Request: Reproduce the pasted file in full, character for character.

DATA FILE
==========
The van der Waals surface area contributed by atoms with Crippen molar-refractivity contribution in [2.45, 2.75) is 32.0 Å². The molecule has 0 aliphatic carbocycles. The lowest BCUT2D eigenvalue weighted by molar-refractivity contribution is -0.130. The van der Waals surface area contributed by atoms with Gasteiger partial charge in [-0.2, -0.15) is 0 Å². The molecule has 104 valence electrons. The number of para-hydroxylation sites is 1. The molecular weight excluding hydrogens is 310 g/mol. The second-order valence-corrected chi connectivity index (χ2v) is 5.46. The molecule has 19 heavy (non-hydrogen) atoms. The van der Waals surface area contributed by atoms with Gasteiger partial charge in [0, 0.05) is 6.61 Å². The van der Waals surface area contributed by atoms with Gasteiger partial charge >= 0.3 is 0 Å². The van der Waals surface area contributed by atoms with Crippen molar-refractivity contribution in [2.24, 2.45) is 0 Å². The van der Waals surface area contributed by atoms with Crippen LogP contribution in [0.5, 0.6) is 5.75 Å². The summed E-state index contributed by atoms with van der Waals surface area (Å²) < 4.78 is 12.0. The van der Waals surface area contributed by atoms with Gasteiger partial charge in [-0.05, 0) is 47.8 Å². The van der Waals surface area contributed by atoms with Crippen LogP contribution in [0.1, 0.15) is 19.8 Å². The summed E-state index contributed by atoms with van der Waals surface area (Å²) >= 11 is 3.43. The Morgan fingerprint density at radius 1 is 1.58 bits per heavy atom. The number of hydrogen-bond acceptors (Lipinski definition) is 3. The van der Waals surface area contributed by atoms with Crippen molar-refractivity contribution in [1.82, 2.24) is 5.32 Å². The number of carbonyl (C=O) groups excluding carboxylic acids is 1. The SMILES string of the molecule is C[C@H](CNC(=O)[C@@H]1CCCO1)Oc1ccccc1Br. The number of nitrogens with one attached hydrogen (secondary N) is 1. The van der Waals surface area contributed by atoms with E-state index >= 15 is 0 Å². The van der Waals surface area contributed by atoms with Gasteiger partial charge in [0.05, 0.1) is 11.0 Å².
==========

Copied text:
The van der Waals surface area contributed by atoms with Crippen molar-refractivity contribution in [2.45, 2.75) is 32.0 Å². The molecule has 0 aliphatic carbocycles. The lowest BCUT2D eigenvalue weighted by molar-refractivity contribution is -0.130. The van der Waals surface area contributed by atoms with Gasteiger partial charge in [-0.2, -0.15) is 0 Å². The molecule has 104 valence electrons. The number of para-hydroxylation sites is 1. The molecular weight excluding hydrogens is 310 g/mol. The second-order valence-corrected chi connectivity index (χ2v) is 5.46. The molecule has 19 heavy (non-hydrogen) atoms. The van der Waals surface area contributed by atoms with Gasteiger partial charge in [0, 0.05) is 6.61 Å². The van der Waals surface area contributed by atoms with Gasteiger partial charge >= 0.3 is 0 Å². The van der Waals surface area contributed by atoms with Crippen molar-refractivity contribution in [2.24, 2.45) is 0 Å². The van der Waals surface area contributed by atoms with Crippen LogP contribution in [0.5, 0.6) is 5.75 Å². The summed E-state index contributed by atoms with van der Waals surface area (Å²) < 4.78 is 12.0. The van der Waals surface area contributed by atoms with Gasteiger partial charge in [-0.05, 0) is 47.8 Å². The van der Waals surface area contributed by atoms with Crippen LogP contribution in [0.1, 0.15) is 19.8 Å². The summed E-state index contributed by atoms with van der Waals surface area (Å²) >= 11 is 3.43. The Morgan fingerprint density at radius 1 is 1.58 bits per heavy atom. The number of hydrogen-bond acceptors (Lipinski definition) is 3. The van der Waals surface area contributed by atoms with Crippen molar-refractivity contribution in [1.82, 2.24) is 5.32 Å². The number of carbonyl (C=O) groups excluding carboxylic acids is 1. The SMILES string of the molecule is C[C@H](CNC(=O)[C@@H]1CCCO1)Oc1ccccc1Br. The number of nitrogens with one attached hydrogen (secondary N) is 1. The van der Waals surface area contributed by atoms with E-state index >= 15 is 0 Å². The van der Waals surface area contributed by atoms with Gasteiger partial charge in [0.05, 0.1) is 11.0 Å².